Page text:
For Michael Conforto, these waning days of the Mets’ season come with a harsh reality: They might be the waning days of his Mets career, too.
A free agent this offseason, Conforto is fully aware of that possibility, but he is trying to block that out — the richest and probably biggest decision of his life — for the sake of his and the team’s performance.
"I definitely have thought about it. I mean, the options are wide open," he said Tuesday after batting practice. "Very well could not be the end of my time here. It may be, but it very well couldn’t be . . . I’m just focused on finishing the season strong with my teammates, hopefully not in early October. We want to make that postseason push. And then we’ll cross that bridge when we get there."
One option for Conforto and the Mets: the qualifying offer. That is when a team extends a one-year contract at a designated value — for 2021 it was $18.9 million, and for 2022 it will be around the same — in early November and the player has 10 days to accept it.
That is how the Mets retained Marcus Stroman this season, for example, and it has worked out wonderfully for both sides.
The Mets have received the best year of Stroman’s career. He has been their most effective and reliable starting pitcher, including a 2.87 ERA heading into his start against the Cardinals on Tuesday, leading a rotation that has mostly missed Jacob deGrom.
And Stroman, meanwhile, has set himself up nicely for another venture into free agency this offseason.
Players sometimes like a one-year deal to re-establish or solidify their value on the open market. Conforto, still only 28, might find such a strategy worth considering, especially given his underwhelming offensive season: .226 average, .344 OBP and .376 slugging percentage entering play Tuesday, a level of production that qualifies as about league-average but well below his personal norms.
Noah Syndergaard, who hasn’t pitched in almost two years because of Tommy John surgery and setbacks, is another strong qualifying-offer candidate.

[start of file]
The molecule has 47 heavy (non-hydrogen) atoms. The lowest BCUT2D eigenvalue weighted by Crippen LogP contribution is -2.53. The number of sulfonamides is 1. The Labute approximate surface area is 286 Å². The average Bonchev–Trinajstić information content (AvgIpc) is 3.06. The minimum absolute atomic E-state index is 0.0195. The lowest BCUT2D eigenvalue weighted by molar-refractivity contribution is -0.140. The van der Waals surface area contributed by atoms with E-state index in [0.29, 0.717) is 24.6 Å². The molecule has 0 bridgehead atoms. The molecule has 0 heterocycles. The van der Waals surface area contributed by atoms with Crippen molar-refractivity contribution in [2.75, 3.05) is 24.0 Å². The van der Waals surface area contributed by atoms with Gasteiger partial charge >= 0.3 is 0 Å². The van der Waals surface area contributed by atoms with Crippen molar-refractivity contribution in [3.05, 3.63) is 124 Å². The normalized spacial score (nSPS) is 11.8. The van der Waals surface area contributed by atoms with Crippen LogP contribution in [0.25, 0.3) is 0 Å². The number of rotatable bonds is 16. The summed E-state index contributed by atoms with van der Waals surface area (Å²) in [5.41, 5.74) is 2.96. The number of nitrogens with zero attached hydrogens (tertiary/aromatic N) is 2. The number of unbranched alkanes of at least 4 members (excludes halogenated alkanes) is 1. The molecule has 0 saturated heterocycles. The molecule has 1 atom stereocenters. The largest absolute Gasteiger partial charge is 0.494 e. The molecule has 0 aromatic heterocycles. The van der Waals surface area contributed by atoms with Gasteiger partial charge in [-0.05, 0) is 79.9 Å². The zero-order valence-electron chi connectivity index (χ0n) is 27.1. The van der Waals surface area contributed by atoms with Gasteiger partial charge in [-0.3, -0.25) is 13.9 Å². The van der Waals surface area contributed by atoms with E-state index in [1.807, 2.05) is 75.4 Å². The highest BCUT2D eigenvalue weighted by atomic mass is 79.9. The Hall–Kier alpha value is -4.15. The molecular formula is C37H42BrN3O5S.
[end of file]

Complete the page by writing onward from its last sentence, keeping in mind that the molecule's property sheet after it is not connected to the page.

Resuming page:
"It’s too early to speak on that," Conforto said. "We’ll see what happens at the end of the year."
Conforto’s comments came after he met with pediatric cancer patients on the field, part of his "Conforto Cares" program that he has done with the Mets’ help for the past few seasons.
During the pandemic, his hospital trips and the kids’ ballpark visits have often turned into Zoom calls. But the community endeavor — now partnered with the Cohen Children's Medical Center, named after Mets owner Steve Cohen and his wife, Alex, after their donation — is emblematic of the life Conforto has built here.
"I will say, I grew up here and I learned a lot here," he said. "My professional career was here."
Conforto has hit much like his regular self late in the season, posting a .273/.381/.462 slash line since the start of August. He has been hot enough lately that manager Luis Rojas has penciled him into the No. 3 spot in the lineup regularly.
Whether that will be a large enough sample size to convince interested teams that the early-season struggles were an aberration, he isn’t sure.
Either way, 2021 has not been the contract-year launching pad to a nine-figure deal that he expected.
"That’d be a question to ask the teams. From my perspective, I’m trying to build upon the things that I’ve done the last couple months," he said. "I believe I’m just getting started in my career. No matter what next season looks like, whether or not it’s what I wanted it to be when I started this season, I’m just getting started."
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